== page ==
Sunday, 2 October 2011

Loading to EPMA planning applications using interface tables - Part 1

In the mass of blogs I have written about using ODI with the Hyperion adaptors there is one area I have not touched upon and that is EPMA interface tables, it is true there are no knowledge modules available to make life easier when loading to EPMA type applications but by using interface tables it certainly is achievable.

In the past I have tried to steer clear of this area due to the numerous problems with EPMA but overtime many of the major flaws have been addressed and I thought it was about time to cover off ODI and interface tables, I will be perfectly honest and say using ODI with classic planning applications is still definitely my preferred option and it offers much more flexibility.

In this series of blogs I am going to basically try and replicate the sample planning application and use interface tables to populate metadata for a number of the dimensions, I am going to try and approach it from the angle of being used to loading to planning applications with the outline loader or ODI methods to make the transition over to EPMA a little bit smoother.  It is not going to be all about ODI in fact you could substitute the ODI part for another tool of your choice.

There are a few important points to highlight before I start.

•    It is going to be based on EPM 11.1.2.1, the concept should be similar for earlier versions but I can’t guarantee it will be exactly the same.

•    The version of ODI being used will be 11.1.1.5 but everything covered will be valid for earlier versions like 10g.

•    This is not a guide to EPMA and there will be an assumption you have used EPMA before or have a basic understanding of it but I will try and explain as much as possible as I go along.

•    There is going to be assumption that you are familiar with the basics of ODI.


My approach is going to be that the planning application is going to be built first and the dimensions and associations created, this is the same concept that would be undertaken if using the classic planning method as the core application would be available before loading to it. Using this approach I feel that it is much easier to grasp the concept of what is required to use interface tables.

I am not sure how many parts there will be to this blog as I am going to try and spread it out and not cram too much into each session, in this first part I am really just going to get the basic core application built in EPMA.

So to start with I am going to create the applications dimensions in the shared library, yes this is a manual process but it only needs to be done once and really does not take much time at all.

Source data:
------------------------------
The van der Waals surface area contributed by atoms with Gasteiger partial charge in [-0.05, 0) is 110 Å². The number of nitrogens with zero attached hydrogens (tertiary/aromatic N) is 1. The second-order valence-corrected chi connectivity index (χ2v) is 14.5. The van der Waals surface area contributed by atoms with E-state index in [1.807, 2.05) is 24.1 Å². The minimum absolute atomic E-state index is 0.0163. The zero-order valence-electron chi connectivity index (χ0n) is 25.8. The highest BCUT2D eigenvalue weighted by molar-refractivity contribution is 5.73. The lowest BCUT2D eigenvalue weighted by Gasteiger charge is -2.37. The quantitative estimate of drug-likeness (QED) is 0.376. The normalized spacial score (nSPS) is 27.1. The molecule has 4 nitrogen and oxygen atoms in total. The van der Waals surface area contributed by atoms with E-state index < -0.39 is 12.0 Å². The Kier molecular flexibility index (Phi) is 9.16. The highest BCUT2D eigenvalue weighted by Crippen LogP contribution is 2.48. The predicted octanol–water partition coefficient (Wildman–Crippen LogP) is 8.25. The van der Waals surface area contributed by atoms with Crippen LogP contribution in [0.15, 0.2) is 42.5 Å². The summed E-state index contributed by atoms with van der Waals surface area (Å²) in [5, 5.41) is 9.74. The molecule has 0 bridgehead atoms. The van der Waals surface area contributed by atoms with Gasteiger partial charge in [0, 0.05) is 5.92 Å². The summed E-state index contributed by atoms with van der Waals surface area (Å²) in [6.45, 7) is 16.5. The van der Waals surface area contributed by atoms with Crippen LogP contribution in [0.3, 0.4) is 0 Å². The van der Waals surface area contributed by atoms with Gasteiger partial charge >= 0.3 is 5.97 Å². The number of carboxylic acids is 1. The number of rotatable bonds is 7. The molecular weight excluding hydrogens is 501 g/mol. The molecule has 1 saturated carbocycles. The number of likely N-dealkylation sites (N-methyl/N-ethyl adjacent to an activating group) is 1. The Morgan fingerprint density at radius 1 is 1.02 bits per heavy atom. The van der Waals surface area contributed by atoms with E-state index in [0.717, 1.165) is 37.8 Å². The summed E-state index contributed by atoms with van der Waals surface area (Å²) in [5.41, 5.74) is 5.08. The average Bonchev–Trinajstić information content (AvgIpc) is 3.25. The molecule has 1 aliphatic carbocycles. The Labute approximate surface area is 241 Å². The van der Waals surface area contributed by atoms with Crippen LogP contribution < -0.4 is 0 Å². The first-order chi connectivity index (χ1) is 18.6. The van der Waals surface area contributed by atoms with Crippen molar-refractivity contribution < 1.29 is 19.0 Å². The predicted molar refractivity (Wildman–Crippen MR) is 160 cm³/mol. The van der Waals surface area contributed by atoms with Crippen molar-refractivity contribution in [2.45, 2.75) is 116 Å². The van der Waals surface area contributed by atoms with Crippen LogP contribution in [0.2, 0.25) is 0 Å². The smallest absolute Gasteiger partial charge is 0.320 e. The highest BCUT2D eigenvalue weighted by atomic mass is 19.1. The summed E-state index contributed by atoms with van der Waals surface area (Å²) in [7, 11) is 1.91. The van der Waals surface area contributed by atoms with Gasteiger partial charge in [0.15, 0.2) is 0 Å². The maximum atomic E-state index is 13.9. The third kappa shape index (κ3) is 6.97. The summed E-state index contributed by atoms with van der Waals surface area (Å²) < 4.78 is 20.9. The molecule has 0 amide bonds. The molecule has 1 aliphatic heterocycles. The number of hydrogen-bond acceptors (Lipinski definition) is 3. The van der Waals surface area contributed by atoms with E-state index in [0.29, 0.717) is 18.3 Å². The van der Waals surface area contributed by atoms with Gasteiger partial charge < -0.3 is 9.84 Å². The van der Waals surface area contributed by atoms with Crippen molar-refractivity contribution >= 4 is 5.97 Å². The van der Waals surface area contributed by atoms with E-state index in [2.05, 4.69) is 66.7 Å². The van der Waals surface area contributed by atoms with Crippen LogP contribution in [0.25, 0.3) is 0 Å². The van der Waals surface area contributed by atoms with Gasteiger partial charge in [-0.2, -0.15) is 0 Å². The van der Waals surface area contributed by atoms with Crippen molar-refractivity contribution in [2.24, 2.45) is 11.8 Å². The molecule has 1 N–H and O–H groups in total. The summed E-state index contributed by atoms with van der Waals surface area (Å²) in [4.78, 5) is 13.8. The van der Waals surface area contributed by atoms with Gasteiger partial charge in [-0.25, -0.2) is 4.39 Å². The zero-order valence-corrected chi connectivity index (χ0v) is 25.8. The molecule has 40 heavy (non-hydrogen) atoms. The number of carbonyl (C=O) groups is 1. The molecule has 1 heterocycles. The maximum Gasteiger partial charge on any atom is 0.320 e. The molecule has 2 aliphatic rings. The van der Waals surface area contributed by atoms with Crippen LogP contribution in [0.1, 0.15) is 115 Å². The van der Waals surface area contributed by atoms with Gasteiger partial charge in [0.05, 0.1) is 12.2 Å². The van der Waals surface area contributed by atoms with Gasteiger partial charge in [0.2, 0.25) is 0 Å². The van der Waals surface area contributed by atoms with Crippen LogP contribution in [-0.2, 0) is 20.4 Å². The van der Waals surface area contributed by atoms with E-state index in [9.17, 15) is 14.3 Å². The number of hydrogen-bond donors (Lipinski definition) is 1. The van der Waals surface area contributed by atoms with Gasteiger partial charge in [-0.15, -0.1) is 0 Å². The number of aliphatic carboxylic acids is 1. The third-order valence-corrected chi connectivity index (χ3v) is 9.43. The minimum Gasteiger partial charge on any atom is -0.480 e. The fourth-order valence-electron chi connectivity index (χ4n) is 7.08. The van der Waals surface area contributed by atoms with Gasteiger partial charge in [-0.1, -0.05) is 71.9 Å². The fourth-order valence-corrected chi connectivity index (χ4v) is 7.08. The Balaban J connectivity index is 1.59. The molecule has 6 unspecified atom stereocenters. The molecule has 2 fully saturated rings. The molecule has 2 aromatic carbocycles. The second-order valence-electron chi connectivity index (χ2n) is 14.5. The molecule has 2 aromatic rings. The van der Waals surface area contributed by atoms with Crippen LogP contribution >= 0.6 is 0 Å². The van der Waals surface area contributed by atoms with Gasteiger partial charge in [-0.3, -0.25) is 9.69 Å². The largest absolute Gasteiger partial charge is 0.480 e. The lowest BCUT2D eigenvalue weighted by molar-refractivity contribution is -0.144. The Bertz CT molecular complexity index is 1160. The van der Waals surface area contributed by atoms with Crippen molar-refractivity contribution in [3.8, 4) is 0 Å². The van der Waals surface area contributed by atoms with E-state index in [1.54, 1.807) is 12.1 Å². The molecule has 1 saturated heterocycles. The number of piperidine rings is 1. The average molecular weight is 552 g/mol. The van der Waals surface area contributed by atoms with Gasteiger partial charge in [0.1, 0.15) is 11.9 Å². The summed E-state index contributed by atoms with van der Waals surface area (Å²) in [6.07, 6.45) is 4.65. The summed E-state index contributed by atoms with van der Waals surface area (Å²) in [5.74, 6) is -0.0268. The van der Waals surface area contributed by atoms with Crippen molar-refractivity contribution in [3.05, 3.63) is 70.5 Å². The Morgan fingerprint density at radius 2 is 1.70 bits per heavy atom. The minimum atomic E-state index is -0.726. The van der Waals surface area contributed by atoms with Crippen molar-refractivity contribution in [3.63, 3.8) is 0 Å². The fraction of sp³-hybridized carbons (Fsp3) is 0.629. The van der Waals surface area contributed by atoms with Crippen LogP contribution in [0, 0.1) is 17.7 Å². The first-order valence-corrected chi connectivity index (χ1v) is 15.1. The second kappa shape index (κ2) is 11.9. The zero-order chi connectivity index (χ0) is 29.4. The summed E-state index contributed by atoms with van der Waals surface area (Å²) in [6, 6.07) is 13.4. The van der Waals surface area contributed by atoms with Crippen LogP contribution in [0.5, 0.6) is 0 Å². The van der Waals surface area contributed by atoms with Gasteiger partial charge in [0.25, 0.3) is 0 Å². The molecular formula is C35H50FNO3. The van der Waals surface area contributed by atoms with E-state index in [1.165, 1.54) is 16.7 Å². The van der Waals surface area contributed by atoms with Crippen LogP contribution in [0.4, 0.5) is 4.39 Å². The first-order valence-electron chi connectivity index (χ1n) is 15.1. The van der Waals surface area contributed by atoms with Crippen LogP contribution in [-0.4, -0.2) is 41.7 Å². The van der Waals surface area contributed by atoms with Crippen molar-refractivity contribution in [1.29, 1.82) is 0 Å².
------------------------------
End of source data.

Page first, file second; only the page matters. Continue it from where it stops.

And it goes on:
Remember it is going to be based on the sample planning application so the dimensions created will be Account, Year, Period, Entity, Currency, Version, Scenario, Segments, Alias.


I have suffixed each of the dimensions in the shared library with “_Shared”, just to point out that this is not a requirement it was just my way of highlighting they are shared dimensions. The dimensions have been simply created using File > New > Dimension and then entering the dimension name and type. 


Dimension        Type
Period_Shared        Period
Currency_Shared    Currency
Account_Shared    Account
Year_Shared        Year
Entity_Shared        Entity
Version_Shared        Version
Scenario_Shared    Scenario
Segments_Shared    Generic
Alias_Shared        Alias

I have cheated a little and manually populated the Period,Currency,Year and Alias dimensions. It is certainly possible to use interface tables to perform this step but due to the approach I am taking I need them to be available to be able to create the core sample application, also these dimensions are pretty much remain static.
The rest of the dimensions will be populated using interface tables.

The only additional steps was to create the associations (right click a dimension and select create association) for the currency dimension and between alias and all the dimensions


Hopefully this should all make sense as I did point out there was going to be an assumption of a basic understanding of EPMA.

On to creating the application, first of all make sure you have a relational schema/database created to hold the planning application.

File > New > Application




Basically I have replicated all the settings of the default sample application

All the dimensions from the Shared Library are associated with the dimensions in the application.


The properties of the sample application were replicated and then the application validated, any errors can easily to be resolved.



As “Deploy when finished” was enabled the Deploy window will display, if no Data Source has been created it can be generated at this point.



The application has been deployed successfully so in the next part I can move on to looking at interface tables.

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